Richard T. Pratt resigned yesterday as chairman of the Federal Home Loan Bank Board, the regulator of the nation's savings and loan associations. His departure, set for the end of April, has been anticipated for several months.

His successor is expected to be Edwin J. Gray, a San Diego savings and loan executive and a long-time associate of President Reagan.

Gray's nomination is being held up by the Arkansas congressional delegation in an effort to prevent a transfer of the Federal Home Loan Bank from Little Rock to Dallas.

Pratt said yesterday he felt the S&Ls in the affected district should have the major decision in where to locate the bank and that the FHLBB in Washington should reverse the local board's decision to move to Dallas only "for good and substantial reason." A vote is scheduled in about two weeks.

Pratt said he resigned for personal, financial and career reasons. He plans to return to Salt Lake City to work in the private sector.

When Pratt was appointed two years ago, the savings and loan industry was, in his words, "on its deathbed" because of the adverse effects of high interest rates and the industry's "obsolete structure which destined it to oblivion." Pratt was instrumental in drafting legislation allowing S&Ls to expand their powers. These, together with a drop in interest rates, are easing the industry out of its worst crisis since World War II.

Nevertheless, 400 troubled S&Ls will be eligible for assistance this year. If one-third of those apply for aid, as expected, the government's potential liability could be $170 million.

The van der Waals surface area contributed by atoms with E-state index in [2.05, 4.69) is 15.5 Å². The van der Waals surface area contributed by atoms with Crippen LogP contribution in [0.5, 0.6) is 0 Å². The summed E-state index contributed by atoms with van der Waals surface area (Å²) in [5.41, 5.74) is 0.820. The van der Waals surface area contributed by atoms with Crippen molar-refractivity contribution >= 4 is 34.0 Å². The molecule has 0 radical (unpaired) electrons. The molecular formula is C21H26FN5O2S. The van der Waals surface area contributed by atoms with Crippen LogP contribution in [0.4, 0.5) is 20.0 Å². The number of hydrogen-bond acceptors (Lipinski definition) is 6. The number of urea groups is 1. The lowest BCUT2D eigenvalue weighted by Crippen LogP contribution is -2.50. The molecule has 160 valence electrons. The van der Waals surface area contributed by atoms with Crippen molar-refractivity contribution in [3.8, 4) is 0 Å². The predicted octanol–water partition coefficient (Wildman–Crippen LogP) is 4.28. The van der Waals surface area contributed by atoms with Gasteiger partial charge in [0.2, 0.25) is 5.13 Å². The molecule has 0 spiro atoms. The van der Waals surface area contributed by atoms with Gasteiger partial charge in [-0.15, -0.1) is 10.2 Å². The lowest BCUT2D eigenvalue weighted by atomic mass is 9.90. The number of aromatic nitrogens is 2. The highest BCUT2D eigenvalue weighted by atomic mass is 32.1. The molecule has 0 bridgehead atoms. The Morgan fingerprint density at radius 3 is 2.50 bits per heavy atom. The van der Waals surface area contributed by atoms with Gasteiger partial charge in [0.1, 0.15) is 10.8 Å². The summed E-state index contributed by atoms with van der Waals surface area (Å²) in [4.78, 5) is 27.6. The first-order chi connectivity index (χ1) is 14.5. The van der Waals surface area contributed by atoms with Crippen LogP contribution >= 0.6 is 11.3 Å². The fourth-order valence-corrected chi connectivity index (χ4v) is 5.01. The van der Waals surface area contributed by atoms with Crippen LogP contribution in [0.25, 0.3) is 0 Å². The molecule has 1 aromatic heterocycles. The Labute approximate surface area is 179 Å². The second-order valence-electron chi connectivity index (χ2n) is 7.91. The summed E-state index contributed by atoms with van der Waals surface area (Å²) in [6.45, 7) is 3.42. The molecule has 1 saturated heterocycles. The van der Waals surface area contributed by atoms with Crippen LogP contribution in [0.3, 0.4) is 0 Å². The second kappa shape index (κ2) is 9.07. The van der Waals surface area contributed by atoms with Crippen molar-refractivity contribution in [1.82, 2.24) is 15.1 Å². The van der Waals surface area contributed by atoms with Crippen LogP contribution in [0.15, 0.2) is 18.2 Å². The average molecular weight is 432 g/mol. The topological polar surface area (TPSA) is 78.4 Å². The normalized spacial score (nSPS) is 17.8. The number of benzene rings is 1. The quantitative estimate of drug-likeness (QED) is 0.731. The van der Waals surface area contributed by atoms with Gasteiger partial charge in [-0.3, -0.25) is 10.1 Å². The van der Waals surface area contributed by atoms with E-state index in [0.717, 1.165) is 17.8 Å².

Asked yesterday at a press conference why he was resigning before the end of his term, Pratt responded, "I had a specific agenda. I have contributed what I could contribute. I don't know what the optimum time for a government administrator is. I suppose it's long enough to accomplish something and be effective, but not so long that one starts to believe one's own press releases."

Pratt listed four priorities for his successor: a better accounting system to show the true financial situation of S&Ls, an overhaul of the Federal Savings and Loan Insurance Corp., the need to impose market discipline on S&Ls and a crackdown on management for abuse of fiduciary duties.

He warned against consolidating overlapping banking agencies into one super regulator in the name of efficiency, a proposal being explored by a vice presidential task force.

"The cost of regulations in running an agency is minuscule compared to what we can do in a more global sense. We may cause either more benefit or more harm than our yearly operating budget. It is incorrect to look at regulatory agencies based simply on activities they perform. The real question is whether they make markets efficient for consumers."